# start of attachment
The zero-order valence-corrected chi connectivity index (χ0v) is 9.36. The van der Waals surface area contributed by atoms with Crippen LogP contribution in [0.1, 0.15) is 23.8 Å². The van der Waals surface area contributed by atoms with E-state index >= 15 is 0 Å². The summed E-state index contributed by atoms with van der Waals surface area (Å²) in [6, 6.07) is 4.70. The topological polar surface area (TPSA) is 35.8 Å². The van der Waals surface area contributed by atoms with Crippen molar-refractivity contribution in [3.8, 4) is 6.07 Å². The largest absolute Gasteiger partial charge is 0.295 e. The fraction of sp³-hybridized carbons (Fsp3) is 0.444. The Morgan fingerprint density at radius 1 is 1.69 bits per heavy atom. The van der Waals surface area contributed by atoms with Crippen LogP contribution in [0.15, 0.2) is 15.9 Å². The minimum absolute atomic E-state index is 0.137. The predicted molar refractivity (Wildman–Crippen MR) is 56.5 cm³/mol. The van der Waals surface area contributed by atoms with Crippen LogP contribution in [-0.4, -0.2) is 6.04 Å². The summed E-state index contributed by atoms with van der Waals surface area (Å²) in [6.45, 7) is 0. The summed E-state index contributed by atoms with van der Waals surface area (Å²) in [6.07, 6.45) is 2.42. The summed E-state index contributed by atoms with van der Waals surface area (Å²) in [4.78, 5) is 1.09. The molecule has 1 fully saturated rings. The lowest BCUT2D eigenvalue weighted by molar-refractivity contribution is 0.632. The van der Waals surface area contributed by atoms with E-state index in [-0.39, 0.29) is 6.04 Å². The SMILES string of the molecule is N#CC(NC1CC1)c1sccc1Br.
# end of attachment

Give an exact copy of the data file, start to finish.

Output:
The zero-order valence-corrected chi connectivity index (χ0v) is 9.36. The van der Waals surface area contributed by atoms with Crippen LogP contribution in [0.1, 0.15) is 23.8 Å². The van der Waals surface area contributed by atoms with E-state index >= 15 is 0 Å². The summed E-state index contributed by atoms with van der Waals surface area (Å²) in [6, 6.07) is 4.70. The topological polar surface area (TPSA) is 35.8 Å². The van der Waals surface area contributed by atoms with Crippen molar-refractivity contribution in [3.8, 4) is 6.07 Å². The largest absolute Gasteiger partial charge is 0.295 e. The fraction of sp³-hybridized carbons (Fsp3) is 0.444. The Morgan fingerprint density at radius 1 is 1.69 bits per heavy atom. The van der Waals surface area contributed by atoms with Crippen LogP contribution in [0.15, 0.2) is 15.9 Å². The minimum absolute atomic E-state index is 0.137. The predicted molar refractivity (Wildman–Crippen MR) is 56.5 cm³/mol. The van der Waals surface area contributed by atoms with Crippen LogP contribution in [-0.4, -0.2) is 6.04 Å². The summed E-state index contributed by atoms with van der Waals surface area (Å²) in [6.45, 7) is 0. The summed E-state index contributed by atoms with van der Waals surface area (Å²) in [6.07, 6.45) is 2.42. The summed E-state index contributed by atoms with van der Waals surface area (Å²) in [4.78, 5) is 1.09. The molecule has 1 fully saturated rings. The lowest BCUT2D eigenvalue weighted by molar-refractivity contribution is 0.632. The van der Waals surface area contributed by atoms with E-state index in [-0.39, 0.29) is 6.04 Å². The SMILES string of the molecule is N#CC(NC1CC1)c1sccc1Br.